What is Minimally Invasive Surgery?

Minimally invasive surgery (also referred to as laparoscopic surgery) is surgery that is typically performed through small incisions, or operating ports, rather than large incisions (open surgery), resulting in potentially shorter recovery times, fewer complications, reduced hospital costs (due in large part to shorter hospital stays), and reduced trauma to the patient. Despite widespread use in many routine procedures, laparoscopic techniques are limited by the standard video and rigid instruments that make performing delicate or complex surgeries dangerous or impossible to perform.

What is different about robotic-assisted surgery?

The technology available at Bellin Health (the da Vinci Surgical System) allows an experienced surgeon to decrease potential damage to healthy muscle, nerves and tissue even in extremely small surgical fields or in highly complex procedures. The robotic assisted surgeon experiences much greater surgical precision, an increased range of motion, improved dexterity, and improved access to the field. He also maintains enhanced visualization, viewing a high definition, real time, true-to-life 3-D image of the surgical field on the monitor at the console. The specially calibrated robot-like tools help the surgeon maintain precision and responds to the command of the surgeons hands seamlessly, all through incisions that are only 1-2 centimeters in size.

Is the surgeon using the da Vinci Surgical System operating in “virtual reality” or off a video of the surgical field?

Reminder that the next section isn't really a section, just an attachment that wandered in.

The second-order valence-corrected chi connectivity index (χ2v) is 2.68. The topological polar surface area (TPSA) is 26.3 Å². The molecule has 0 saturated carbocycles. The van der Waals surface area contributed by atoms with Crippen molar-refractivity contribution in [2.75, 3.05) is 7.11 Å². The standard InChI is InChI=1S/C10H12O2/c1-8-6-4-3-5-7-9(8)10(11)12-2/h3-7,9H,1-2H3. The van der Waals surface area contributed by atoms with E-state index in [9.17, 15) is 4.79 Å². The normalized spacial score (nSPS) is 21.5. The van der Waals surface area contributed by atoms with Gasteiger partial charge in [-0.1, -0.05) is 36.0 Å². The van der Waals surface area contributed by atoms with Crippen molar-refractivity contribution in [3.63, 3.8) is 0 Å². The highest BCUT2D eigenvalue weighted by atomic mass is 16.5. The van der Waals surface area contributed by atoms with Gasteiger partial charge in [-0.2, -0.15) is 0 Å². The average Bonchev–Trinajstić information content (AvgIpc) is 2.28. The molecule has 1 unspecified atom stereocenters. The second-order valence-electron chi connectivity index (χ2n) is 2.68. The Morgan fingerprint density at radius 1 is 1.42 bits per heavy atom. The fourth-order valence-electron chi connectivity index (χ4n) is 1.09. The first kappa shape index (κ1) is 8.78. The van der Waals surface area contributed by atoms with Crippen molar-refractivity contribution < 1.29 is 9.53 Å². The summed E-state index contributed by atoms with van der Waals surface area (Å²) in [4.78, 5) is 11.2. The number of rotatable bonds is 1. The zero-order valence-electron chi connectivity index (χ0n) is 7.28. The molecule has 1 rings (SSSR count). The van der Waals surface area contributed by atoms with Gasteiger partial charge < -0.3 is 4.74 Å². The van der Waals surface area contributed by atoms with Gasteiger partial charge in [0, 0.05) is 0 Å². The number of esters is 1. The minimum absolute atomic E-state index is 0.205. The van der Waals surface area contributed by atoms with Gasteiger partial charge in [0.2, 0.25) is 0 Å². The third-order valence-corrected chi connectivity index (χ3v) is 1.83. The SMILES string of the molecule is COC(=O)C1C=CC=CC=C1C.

Although the surgeon performing the operation is seated at a console a few feet away from the patient, the surgeon views the surgical field with enhanced visibility (due to the nature of the camera and monitoring system) and operates in real time, through tiny incisions, using miniaturized, wristed instruments. At no time does the surgeon see a virtual image or programs/commands the system to perform any maneuver on its own/outside the surgeon’s direct, real time control.

What exactly are the benefits of choosing this method as a patient?

As a patient undergoing robotic-assisted surgery you can expect to experience less pain, faster recovery, reduced time in the hospital and less scarring. Although the technology is expensive, the reduced time in the hospital as well as the decreased risk of (sometimes expensive) complications means robotic-assisted surgery is also more cost effective than other methods.

Will a robot be performing an operation on me?

No. The surgeon's hands are entirely in control of the robotic technology- it functions as an extension of the surgeon’s hands. Allowing complex procedures to be performed as if the hands were inside the body, with increased dexterity, precision, and visibility while giving the benefits of a minimally invasive procedure.

Where will my surgeon be during the procedure?

Rather than standing over the patient, a primary surgeon sits at a console in the operating room. At this console he views an enhanced, true-to-life 3-D image of the surgical field. Using special controllers, the surgeon performs the surgery using hand movements at the console. Using the high definition monitor to view the body cavity as seen through the tiny camera that is displaying real time footage from a small port and operating the robotic system accordingly. Another surgeon is at the patient’s bedside.

What if something breaks or goes wrong?

Although rare, if for any reason the method needs to be abandoned, our surgeons are trained to be able to rapidly and safely remove the robotic equipment and convert to open surgery if necessary.

Will the surgery be faster?

No. Robotic-assisted surgeries actually take longer than traditional open surgery because of the additional time needed to place the instruments and equipment. However, recovery time and hospital stays are typically significantly shorter.

Has the FDA approved the da Vinci Surgical System?